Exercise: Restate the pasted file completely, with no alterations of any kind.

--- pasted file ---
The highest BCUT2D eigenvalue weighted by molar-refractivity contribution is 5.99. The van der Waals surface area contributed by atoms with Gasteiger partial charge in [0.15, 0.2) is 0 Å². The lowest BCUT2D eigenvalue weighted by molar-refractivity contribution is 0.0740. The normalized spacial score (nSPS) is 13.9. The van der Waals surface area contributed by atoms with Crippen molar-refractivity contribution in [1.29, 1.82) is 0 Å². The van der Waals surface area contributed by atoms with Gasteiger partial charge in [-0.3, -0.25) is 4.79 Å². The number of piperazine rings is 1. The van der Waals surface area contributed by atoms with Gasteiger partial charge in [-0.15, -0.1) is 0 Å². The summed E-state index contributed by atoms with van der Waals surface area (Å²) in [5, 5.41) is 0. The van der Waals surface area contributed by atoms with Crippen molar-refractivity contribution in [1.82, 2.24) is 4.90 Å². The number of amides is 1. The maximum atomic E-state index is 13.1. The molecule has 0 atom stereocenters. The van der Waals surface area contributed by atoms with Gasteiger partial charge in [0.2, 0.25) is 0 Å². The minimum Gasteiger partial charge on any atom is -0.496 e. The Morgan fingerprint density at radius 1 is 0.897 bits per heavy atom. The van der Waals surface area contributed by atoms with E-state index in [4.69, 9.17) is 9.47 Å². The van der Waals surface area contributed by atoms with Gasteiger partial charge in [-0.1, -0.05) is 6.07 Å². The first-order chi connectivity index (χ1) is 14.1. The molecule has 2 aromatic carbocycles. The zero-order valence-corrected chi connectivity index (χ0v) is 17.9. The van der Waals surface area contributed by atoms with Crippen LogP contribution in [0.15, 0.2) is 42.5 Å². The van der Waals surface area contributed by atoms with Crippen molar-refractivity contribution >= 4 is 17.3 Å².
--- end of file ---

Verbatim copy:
The highest BCUT2D eigenvalue weighted by molar-refractivity contribution is 5.99. The van der Waals surface area contributed by atoms with Gasteiger partial charge in [0.15, 0.2) is 0 Å². The lowest BCUT2D eigenvalue weighted by molar-refractivity contribution is 0.0740. The normalized spacial score (nSPS) is 13.9. The van der Waals surface area contributed by atoms with Crippen molar-refractivity contribution in [1.29, 1.82) is 0 Å². The van der Waals surface area contributed by atoms with Gasteiger partial charge in [-0.3, -0.25) is 4.79 Å². The number of piperazine rings is 1. The van der Waals surface area contributed by atoms with Gasteiger partial charge in [-0.15, -0.1) is 0 Å². The summed E-state index contributed by atoms with van der Waals surface area (Å²) in [5, 5.41) is 0. The van der Waals surface area contributed by atoms with Crippen molar-refractivity contribution in [1.82, 2.24) is 4.90 Å². The number of amides is 1. The maximum atomic E-state index is 13.1. The molecule has 0 atom stereocenters. The van der Waals surface area contributed by atoms with Gasteiger partial charge in [0.2, 0.25) is 0 Å². The minimum Gasteiger partial charge on any atom is -0.496 e. The Morgan fingerprint density at radius 1 is 0.897 bits per heavy atom. The van der Waals surface area contributed by atoms with E-state index in [4.69, 9.17) is 9.47 Å². The van der Waals surface area contributed by atoms with Gasteiger partial charge in [-0.1, -0.05) is 6.07 Å². The first-order chi connectivity index (χ1) is 14.1. The molecule has 2 aromatic carbocycles. The zero-order valence-corrected chi connectivity index (χ0v) is 17.9. The van der Waals surface area contributed by atoms with Crippen LogP contribution in [0.15, 0.2) is 42.5 Å². The van der Waals surface area contributed by atoms with Crippen molar-refractivity contribution >= 4 is 17.3 Å².